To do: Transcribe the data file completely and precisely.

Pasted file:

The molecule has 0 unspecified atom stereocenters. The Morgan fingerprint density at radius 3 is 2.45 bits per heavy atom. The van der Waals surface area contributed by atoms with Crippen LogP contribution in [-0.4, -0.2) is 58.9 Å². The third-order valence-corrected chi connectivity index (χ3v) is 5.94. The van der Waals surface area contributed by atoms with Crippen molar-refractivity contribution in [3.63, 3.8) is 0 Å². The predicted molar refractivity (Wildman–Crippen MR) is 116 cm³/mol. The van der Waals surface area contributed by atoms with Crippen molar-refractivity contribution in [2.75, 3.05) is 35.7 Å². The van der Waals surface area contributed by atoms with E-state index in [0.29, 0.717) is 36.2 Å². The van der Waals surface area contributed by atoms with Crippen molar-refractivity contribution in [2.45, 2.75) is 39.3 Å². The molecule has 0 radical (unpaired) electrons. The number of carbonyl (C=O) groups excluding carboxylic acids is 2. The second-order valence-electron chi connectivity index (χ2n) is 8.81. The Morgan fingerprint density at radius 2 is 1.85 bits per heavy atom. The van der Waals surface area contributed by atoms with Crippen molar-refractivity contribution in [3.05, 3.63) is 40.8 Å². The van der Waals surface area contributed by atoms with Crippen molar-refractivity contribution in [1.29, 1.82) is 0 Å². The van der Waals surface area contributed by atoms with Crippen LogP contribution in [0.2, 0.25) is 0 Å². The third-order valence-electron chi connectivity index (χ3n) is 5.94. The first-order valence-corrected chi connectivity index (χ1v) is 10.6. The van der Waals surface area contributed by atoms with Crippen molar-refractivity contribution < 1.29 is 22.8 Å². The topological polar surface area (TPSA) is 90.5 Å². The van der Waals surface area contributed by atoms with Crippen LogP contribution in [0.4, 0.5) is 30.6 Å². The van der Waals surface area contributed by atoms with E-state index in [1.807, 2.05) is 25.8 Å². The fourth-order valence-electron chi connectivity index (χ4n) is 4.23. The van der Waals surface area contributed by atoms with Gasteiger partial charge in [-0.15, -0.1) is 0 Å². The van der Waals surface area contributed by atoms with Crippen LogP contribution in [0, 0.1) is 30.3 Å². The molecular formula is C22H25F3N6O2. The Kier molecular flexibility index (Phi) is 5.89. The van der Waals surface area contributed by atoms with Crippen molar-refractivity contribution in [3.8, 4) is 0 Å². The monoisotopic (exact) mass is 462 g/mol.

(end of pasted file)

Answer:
The molecule has 0 unspecified atom stereocenters. The Morgan fingerprint density at radius 3 is 2.45 bits per heavy atom. The van der Waals surface area contributed by atoms with Crippen LogP contribution in [-0.4, -0.2) is 58.9 Å². The third-order valence-corrected chi connectivity index (χ3v) is 5.94. The van der Waals surface area contributed by atoms with Crippen molar-refractivity contribution in [3.63, 3.8) is 0 Å². The predicted molar refractivity (Wildman–Crippen MR) is 116 cm³/mol. The van der Waals surface area contributed by atoms with Crippen molar-refractivity contribution in [2.75, 3.05) is 35.7 Å². The van der Waals surface area contributed by atoms with E-state index in [0.29, 0.717) is 36.2 Å². The van der Waals surface area contributed by atoms with Crippen molar-refractivity contribution in [2.45, 2.75) is 39.3 Å². The molecule has 0 radical (unpaired) electrons. The number of carbonyl (C=O) groups excluding carboxylic acids is 2. The second-order valence-electron chi connectivity index (χ2n) is 8.81. The Morgan fingerprint density at radius 2 is 1.85 bits per heavy atom. The van der Waals surface area contributed by atoms with Crippen molar-refractivity contribution in [3.05, 3.63) is 40.8 Å². The van der Waals surface area contributed by atoms with Crippen molar-refractivity contribution in [1.29, 1.82) is 0 Å². The van der Waals surface area contributed by atoms with Crippen LogP contribution in [0.2, 0.25) is 0 Å². The third-order valence-electron chi connectivity index (χ3n) is 5.94. The first-order valence-corrected chi connectivity index (χ1v) is 10.6. The van der Waals surface area contributed by atoms with Crippen molar-refractivity contribution < 1.29 is 22.8 Å². The topological polar surface area (TPSA) is 90.5 Å². The van der Waals surface area contributed by atoms with Crippen LogP contribution in [0.4, 0.5) is 30.6 Å². The van der Waals surface area contributed by atoms with E-state index in [1.807, 2.05) is 25.8 Å². The fourth-order valence-electron chi connectivity index (χ4n) is 4.23. The van der Waals surface area contributed by atoms with Gasteiger partial charge in [-0.15, -0.1) is 0 Å². The van der Waals surface area contributed by atoms with Crippen LogP contribution in [0, 0.1) is 30.3 Å². The molecular formula is C22H25F3N6O2. The Kier molecular flexibility index (Phi) is 5.89. The van der Waals surface area contributed by atoms with Crippen molar-refractivity contribution in [3.8, 4) is 0 Å². The monoisotopic (exact) mass is 462 g/mol.